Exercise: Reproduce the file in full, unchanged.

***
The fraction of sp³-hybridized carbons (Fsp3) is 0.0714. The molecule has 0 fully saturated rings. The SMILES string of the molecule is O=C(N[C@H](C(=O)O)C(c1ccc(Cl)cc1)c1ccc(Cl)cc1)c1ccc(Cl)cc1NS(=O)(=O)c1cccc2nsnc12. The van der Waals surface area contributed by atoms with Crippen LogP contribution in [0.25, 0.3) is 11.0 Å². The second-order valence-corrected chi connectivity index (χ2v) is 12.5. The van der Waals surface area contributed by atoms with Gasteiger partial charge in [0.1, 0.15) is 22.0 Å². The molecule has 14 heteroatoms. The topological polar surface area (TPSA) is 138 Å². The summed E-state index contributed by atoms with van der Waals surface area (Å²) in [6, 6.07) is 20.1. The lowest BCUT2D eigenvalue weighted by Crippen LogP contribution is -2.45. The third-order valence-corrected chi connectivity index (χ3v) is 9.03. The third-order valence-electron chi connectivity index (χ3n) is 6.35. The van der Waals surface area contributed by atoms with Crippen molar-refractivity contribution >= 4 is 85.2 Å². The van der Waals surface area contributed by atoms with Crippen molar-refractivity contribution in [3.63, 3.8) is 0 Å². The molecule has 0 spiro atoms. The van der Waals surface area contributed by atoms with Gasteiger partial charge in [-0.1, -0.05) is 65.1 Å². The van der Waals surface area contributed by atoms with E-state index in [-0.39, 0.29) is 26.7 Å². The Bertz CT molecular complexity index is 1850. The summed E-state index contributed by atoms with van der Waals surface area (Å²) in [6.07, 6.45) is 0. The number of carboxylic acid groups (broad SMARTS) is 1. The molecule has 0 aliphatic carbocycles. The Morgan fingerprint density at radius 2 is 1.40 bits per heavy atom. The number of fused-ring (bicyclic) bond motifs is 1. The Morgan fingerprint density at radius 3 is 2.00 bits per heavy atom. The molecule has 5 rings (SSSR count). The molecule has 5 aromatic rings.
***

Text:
The fraction of sp³-hybridized carbons (Fsp3) is 0.0714. The molecule has 0 fully saturated rings. The SMILES string of the molecule is O=C(N[C@H](C(=O)O)C(c1ccc(Cl)cc1)c1ccc(Cl)cc1)c1ccc(Cl)cc1NS(=O)(=O)c1cccc2nsnc12. The van der Waals surface area contributed by atoms with Crippen LogP contribution in [0.25, 0.3) is 11.0 Å². The second-order valence-corrected chi connectivity index (χ2v) is 12.5. The van der Waals surface area contributed by atoms with Gasteiger partial charge in [0.1, 0.15) is 22.0 Å². The molecule has 14 heteroatoms. The topological polar surface area (TPSA) is 138 Å². The summed E-state index contributed by atoms with van der Waals surface area (Å²) in [6, 6.07) is 20.1. The lowest BCUT2D eigenvalue weighted by Crippen LogP contribution is -2.45. The third-order valence-corrected chi connectivity index (χ3v) is 9.03. The third-order valence-electron chi connectivity index (χ3n) is 6.35. The van der Waals surface area contributed by atoms with Crippen molar-refractivity contribution >= 4 is 85.2 Å². The van der Waals surface area contributed by atoms with Crippen molar-refractivity contribution in [3.63, 3.8) is 0 Å². The molecule has 0 spiro atoms. The van der Waals surface area contributed by atoms with Gasteiger partial charge in [-0.1, -0.05) is 65.1 Å². The van der Waals surface area contributed by atoms with E-state index in [-0.39, 0.29) is 26.7 Å². The Bertz CT molecular complexity index is 1850. The summed E-state index contributed by atoms with van der Waals surface area (Å²) in [6.07, 6.45) is 0. The number of carboxylic acid groups (broad SMARTS) is 1. The molecule has 0 aliphatic carbocycles. The Morgan fingerprint density at radius 2 is 1.40 bits per heavy atom. The number of fused-ring (bicyclic) bond motifs is 1. The Morgan fingerprint density at radius 3 is 2.00 bits per heavy atom. The molecule has 5 rings (SSSR count). The molecule has 5 aromatic rings.